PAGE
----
Today is National HIV Testing Day. The CDC estimates that 1.1 million adults and teens in the U.S. were living with HIV at the end of 2006. Twenty-one percent of these people had not been diagnosed.
A review in the June 15 issue of the Journal of Clinical Sleep Medicine reports that insomnia is common in people with HIV. Some studies estimate that as many as 70 percent of people with HIV have insomnia at some point during their illness. Research also suggests that HIV may directly lead to changes in sleep.
Insomnia can reduce the quality of life of people who are HIV positive. It also can have a negative effect on their adherence to HIV treatment.
The review reports that few studies have evaluated insomnia treatments in people with HIV.
One study tested a five-week acupuncture intervention. It involved 21 HIV-positive men and women. They received a total of 10 treatments. Results show that sleep activity and sleep quality improved significantly.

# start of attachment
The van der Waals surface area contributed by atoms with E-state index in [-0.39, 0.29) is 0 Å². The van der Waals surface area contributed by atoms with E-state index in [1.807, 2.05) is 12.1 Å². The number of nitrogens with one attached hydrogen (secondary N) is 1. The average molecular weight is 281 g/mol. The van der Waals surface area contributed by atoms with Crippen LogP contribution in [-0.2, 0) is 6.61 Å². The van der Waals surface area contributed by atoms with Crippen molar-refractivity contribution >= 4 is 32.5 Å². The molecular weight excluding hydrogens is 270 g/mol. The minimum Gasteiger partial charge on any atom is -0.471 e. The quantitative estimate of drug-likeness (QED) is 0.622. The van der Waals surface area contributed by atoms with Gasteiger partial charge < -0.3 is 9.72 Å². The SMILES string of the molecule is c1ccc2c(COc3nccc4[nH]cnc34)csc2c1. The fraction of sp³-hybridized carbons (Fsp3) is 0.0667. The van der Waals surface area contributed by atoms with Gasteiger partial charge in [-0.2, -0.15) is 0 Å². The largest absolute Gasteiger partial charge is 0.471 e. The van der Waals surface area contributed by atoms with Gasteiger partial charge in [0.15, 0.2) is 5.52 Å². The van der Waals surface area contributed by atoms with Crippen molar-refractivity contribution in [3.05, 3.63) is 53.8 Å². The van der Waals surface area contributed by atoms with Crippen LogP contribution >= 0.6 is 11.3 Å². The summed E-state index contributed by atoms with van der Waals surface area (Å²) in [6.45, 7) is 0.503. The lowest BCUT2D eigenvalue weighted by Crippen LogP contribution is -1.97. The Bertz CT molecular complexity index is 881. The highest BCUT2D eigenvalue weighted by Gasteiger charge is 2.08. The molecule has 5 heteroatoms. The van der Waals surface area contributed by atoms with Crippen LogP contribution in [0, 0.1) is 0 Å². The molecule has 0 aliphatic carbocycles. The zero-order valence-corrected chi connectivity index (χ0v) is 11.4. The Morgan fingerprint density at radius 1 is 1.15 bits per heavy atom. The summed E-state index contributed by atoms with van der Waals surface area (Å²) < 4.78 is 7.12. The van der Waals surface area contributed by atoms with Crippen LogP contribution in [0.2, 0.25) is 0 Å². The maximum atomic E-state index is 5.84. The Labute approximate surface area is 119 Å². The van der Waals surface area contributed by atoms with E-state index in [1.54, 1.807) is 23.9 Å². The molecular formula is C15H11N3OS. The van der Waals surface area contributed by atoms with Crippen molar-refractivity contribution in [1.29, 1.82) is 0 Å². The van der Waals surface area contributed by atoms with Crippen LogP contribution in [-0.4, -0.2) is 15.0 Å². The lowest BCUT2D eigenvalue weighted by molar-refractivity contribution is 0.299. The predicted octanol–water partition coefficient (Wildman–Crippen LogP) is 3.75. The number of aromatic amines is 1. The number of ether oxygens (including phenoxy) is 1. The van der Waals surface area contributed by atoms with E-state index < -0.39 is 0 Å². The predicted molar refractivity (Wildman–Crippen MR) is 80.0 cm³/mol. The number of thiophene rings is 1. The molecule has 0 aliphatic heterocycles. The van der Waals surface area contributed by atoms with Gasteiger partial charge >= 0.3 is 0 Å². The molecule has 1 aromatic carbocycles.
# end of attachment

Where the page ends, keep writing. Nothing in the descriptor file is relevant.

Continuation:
Another study examined the effect of caffeine reduction on sleep quality. It involved 88 people who were HIV positive. Half of the participants reduced their caffeine intake by 90 percent or more for 30 days; the other half continued their usual caffeine consumption. Results show that caffeine reduction led to a 35 percent improvement in sleep quality.
The review also suggests that sleep medications may be useful for treating insomnia in people with HIV.
Read more about acupuncture for insomnia on the Sleep Education Blog. Learn more about insomnia due to medical condition on SleepEducation.com.